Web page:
Shunt the pathetic Pacer trains off to the scrapyard
Western Mail: Jan 3 2006
THE trains that serve the South Wales Valleys are a textbook illustration of a false economy.
The Pacers were bought in the 1980s, when money was so tight British Rail couldn't afford to buy proper trains.
The idea was to use bus technology to keep costs to a minimum. But while the trains may have been cheap to buy, since then they have been a never-ending drain on finances.
At the same time, they could have damaged the railway's revenue, deterring potential passengers because they are cramped, uncomfortable and unreliable.
The trains have been modified, at significant cost, to reduce breakdowns. But the ones used in South Wales are the most unreliable trains in Britain, and are becoming even worse despite Arriva's protestations that it is improving them.
Similar and even identical trains in England are faring better, including the ones maintained by Arriva in Cardiff for another company.
The inescapable conclusion is that the Valley Lines are too tough an environment for these trains. One obvious difficulty is the steep hills they have to climb, day in day out, many times a day.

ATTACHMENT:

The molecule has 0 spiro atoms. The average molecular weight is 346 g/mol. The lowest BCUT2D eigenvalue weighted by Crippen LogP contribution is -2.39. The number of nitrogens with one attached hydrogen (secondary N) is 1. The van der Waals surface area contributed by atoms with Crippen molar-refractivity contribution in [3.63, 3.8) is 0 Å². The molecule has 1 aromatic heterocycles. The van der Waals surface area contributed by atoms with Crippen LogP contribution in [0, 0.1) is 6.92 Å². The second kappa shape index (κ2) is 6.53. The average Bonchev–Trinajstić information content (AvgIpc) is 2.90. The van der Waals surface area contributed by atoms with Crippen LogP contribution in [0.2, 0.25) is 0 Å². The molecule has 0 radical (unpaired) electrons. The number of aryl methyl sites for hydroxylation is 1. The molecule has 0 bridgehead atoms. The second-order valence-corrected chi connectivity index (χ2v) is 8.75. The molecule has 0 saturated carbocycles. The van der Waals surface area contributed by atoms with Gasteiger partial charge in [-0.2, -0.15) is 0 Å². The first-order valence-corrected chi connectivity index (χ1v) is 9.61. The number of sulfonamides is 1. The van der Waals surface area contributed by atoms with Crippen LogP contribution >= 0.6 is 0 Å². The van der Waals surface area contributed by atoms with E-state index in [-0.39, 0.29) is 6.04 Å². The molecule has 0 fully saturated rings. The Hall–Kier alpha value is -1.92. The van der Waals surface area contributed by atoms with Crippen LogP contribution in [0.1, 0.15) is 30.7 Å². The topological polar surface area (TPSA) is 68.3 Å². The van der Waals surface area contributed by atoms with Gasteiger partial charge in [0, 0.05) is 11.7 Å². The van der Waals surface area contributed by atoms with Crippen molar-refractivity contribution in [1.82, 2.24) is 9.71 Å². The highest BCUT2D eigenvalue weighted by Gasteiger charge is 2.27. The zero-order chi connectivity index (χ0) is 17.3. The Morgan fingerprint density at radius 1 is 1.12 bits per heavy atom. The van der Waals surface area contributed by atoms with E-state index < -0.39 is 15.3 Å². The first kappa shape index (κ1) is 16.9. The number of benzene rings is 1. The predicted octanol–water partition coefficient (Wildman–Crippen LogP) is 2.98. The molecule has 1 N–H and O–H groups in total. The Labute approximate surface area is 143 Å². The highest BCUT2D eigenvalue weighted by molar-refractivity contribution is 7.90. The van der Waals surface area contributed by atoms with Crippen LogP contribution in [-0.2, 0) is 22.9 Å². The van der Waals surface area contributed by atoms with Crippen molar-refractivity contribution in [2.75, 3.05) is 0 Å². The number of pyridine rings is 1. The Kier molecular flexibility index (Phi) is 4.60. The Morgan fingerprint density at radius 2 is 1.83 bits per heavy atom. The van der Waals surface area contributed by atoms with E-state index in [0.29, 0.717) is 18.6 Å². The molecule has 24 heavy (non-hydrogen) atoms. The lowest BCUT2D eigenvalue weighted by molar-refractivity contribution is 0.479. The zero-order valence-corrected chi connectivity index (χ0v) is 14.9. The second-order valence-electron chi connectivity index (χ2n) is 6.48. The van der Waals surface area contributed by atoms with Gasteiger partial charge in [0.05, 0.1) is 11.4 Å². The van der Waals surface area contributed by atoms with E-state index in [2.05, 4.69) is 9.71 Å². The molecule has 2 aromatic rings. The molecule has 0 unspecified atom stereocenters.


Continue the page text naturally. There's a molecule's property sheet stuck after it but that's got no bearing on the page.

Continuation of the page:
Equally problematic is the short distance between stations. There are 10 stops on the Rhondda line after Pontypridd, where there might be just two or three in the same distance on other rail networks. That means the powered doors have to work overtime, and a door failure can cause a service to be delayed or cancelled.
It beggars belief that Arriva has no plans to replace these trains during a franchise that takes us through to 2019. The company was never-theless happy to increase its fares yesterday by more than inflation.
It is time that we - the passengers and taxpayers who fund Arriva's franchise - stopped throwing money at these substandard trains. There is something seriously wrong somewhere if a commuter railway which is witnessing so much growth in demand cannot afford to provide adequate rolling stock.
Welsh Liberal Democrats believe the problem lies in the system of leasing trains from private companies. If that is true, Arriva and other interested parties, especially the Welsh Assembly Government, must find an alternative route.
New trains would bring other benefits besides better reliability. They would provide more capacity for passengers and be more comfortable. They would also meet the latest disability regulations, making travel easier for parents with prams, passengers with heavy luggage or shopping, people with hearing or visual impairments and others.
The new trains should be ordered in greater quantity than the old ones they will replace. This is to cater for the existing trend of growth in passengers, and for the additional passengers who would be attracted to the railways by the new trains' superior reliability, capacity, comfort, accessibility and image.
It's time to put the Pacer trains - and Welsh passengers - out of their misery.